Even as Benny spends time trying to answer his question–What is real?–his voices give agency to the objects around him, making them characters in this story too. Here, scissors want to stab, bats want to hit, boots are made for walking, and vacuum cleaners want to clean. After being beaten up one evening, Benny finds the Aleph and the Bottleman at the library. He tells the Bottleman:
”Our vacuum cleaner at home doesn't want to clean,” he said. “It’s never wanted to clean. It doesn’t suck.”
“Sad,” the old man said. “A vacuum that doesn’t suck hes lost its raison d’etre. A boot that kicks a boy hes lost its moral compass.”
I found the tone of this book to be exuberant. Even when sad things were happening, even when there was trauma on the page, one felt safe. I think it's because the message is to wake up to the fact that we are all connected, not isolated beings suffering on our own. Everyone and everything here, even the most minor characters, are held by Ozeki, and written by the Book, with great kindness.

Kindness makes me think about Metta. Metta is a Pali word that means loving-kindness, good will, or friendliness. It is one of the four “sublime states'' cultivated in Buddhism, and it’s quite a beautiful concept, along with having practical use. I have made friends with Metta by focusing on the notion of friendliness and kindness, and am trying to approach others and the world with this lens. It’s hard sometimes!

Ozeki is a Zen Buddhist priest ordained in 2010, so perhaps it’s not surprising that The Book of Form and Emptiness felt imbued with Metta, as if the whole tome was bathed in it. Because the Book is a character, I sometimes felt as if I was holding Metta in my hands, even if it was just a library book. Weird but wonderful. This made the reading experience quite lovely.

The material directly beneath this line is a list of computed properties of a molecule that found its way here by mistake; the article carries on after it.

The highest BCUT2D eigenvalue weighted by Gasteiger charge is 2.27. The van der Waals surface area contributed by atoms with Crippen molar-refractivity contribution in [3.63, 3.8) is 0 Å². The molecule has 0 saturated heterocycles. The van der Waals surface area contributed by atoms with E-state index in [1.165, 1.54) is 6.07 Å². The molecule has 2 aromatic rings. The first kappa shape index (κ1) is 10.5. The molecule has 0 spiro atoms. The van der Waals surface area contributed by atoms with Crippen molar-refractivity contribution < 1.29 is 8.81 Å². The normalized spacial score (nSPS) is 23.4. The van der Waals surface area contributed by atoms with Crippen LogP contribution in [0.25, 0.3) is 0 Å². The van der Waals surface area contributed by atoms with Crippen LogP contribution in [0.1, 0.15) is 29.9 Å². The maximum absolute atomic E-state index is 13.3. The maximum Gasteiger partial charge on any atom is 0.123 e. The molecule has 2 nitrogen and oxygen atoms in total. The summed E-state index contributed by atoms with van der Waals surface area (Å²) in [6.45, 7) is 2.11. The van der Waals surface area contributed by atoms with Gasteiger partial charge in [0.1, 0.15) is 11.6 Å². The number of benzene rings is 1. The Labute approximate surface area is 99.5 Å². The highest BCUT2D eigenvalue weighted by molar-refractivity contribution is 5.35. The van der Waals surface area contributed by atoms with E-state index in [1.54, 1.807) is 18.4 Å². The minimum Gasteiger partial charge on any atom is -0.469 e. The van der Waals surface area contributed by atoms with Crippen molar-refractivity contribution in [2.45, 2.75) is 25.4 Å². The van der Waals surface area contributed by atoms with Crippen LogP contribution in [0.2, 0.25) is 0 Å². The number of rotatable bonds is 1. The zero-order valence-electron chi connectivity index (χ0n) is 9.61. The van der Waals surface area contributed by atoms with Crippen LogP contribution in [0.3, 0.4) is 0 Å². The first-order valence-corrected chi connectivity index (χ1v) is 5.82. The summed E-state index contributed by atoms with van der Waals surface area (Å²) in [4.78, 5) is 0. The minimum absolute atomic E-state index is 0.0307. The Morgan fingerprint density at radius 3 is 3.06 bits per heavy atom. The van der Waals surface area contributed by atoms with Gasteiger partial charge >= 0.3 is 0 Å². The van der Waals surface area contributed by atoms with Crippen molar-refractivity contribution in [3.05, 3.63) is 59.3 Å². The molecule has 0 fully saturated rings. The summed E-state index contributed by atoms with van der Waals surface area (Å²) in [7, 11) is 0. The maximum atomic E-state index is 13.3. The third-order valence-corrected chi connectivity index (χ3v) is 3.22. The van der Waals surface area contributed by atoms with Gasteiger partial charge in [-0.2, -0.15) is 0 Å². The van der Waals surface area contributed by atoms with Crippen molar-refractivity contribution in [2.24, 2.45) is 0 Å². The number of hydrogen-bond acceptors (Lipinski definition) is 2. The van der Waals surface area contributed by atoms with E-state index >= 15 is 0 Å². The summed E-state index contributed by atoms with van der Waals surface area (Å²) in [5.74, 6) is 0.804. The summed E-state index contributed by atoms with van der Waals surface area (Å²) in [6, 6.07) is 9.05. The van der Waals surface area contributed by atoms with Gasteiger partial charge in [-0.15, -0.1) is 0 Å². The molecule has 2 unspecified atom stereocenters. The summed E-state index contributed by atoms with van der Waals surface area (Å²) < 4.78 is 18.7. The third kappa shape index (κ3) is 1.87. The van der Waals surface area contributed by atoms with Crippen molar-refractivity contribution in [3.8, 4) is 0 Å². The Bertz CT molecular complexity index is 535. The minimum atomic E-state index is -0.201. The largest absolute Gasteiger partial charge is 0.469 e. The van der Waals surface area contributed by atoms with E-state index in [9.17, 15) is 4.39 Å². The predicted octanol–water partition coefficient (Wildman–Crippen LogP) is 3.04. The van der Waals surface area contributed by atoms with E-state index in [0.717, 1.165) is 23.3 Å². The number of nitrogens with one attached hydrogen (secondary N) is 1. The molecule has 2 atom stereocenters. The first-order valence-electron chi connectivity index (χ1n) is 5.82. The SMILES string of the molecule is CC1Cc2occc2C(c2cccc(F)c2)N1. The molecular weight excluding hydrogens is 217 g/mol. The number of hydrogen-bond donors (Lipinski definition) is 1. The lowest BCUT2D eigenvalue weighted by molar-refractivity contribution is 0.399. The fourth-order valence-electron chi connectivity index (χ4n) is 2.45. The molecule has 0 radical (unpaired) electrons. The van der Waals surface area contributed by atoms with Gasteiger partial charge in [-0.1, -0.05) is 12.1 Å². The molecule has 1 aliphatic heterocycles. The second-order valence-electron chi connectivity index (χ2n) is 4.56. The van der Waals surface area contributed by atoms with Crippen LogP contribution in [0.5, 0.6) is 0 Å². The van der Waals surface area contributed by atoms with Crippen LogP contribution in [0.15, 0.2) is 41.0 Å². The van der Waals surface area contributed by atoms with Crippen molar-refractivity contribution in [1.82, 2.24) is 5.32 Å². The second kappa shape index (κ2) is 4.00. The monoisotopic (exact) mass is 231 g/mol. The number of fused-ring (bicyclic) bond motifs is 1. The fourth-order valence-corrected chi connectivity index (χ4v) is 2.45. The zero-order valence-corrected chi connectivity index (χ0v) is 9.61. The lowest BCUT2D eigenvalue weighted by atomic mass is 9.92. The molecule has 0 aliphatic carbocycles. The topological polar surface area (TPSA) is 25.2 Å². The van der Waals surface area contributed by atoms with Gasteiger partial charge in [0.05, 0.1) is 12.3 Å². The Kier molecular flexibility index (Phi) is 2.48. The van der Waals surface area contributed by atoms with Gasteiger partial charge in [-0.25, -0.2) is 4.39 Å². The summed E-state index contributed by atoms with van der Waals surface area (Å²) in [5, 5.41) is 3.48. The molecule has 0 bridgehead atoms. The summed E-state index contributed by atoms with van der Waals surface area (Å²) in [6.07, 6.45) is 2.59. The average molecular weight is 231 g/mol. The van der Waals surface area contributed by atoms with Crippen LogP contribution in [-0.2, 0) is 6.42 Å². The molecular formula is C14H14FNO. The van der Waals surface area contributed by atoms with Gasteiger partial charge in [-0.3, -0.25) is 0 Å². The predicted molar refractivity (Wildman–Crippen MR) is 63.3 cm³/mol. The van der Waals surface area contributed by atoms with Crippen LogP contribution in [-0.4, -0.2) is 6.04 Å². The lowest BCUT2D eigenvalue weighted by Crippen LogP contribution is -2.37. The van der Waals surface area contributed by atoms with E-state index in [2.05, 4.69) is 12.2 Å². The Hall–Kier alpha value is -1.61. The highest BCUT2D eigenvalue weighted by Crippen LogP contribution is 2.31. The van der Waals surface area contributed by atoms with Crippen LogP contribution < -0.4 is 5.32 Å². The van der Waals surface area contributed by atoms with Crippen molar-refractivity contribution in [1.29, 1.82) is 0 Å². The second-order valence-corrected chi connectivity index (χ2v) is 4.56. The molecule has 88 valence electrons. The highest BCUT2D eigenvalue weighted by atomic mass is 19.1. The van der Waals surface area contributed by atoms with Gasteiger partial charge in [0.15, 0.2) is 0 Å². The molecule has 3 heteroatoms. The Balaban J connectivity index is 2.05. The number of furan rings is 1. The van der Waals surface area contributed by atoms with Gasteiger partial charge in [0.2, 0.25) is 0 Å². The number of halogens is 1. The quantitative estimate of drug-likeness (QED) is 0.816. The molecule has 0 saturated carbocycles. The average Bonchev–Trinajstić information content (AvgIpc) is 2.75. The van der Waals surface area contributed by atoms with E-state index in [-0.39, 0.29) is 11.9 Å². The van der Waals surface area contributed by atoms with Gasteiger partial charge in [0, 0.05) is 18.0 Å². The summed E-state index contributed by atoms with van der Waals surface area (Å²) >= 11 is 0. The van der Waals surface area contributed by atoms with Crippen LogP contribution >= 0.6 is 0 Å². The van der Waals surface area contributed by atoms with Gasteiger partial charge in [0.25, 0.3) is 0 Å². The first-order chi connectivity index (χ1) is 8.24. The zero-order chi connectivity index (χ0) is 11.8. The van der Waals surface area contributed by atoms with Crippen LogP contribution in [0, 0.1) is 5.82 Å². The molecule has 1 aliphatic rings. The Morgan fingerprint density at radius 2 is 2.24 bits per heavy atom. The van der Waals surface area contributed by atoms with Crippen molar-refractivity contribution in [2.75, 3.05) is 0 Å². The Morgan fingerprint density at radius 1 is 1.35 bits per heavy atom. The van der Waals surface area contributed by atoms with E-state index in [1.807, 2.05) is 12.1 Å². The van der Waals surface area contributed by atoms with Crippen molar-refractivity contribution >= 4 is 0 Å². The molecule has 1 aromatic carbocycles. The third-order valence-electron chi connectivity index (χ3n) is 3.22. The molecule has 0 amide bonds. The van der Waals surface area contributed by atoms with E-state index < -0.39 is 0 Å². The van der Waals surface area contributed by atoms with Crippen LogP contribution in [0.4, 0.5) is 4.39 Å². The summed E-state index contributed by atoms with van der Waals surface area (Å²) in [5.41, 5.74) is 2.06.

Ozeki writes of an experience that Benny has at one point while sitting alone in the library, where it seems that he is becoming mentally unglued…but the Book narrates this scene and calls this being Unbound. We might call it the realisation that everything is connected:
“How impossible it is to put into words this infinitude of the Unbound! In a single instant we witnessed constellations on the brink of constellating, assemblages in flux. We perceived the dynamic flow of vibrant matter, materialising as a marble or a baseball bat, a sneaker or a story, a jazz riff or a viral contagion, an ovum or an antique spoon…In that Unbound state that night you encountered all that was and ever could be: form and emptiness, and the absence of form and emptiness. You felt what it was to open completely, to merge with matter and let everything in.”
I'd love to talk about form and emptiness as a Buddhist concept here, but I think I’m going to leave it be, because I don’t totally understand it, and even superficial research on the topic produces pages-long complexities. Also, if I wrote about everything the book made me ponder, this review would probably go on far, far too long.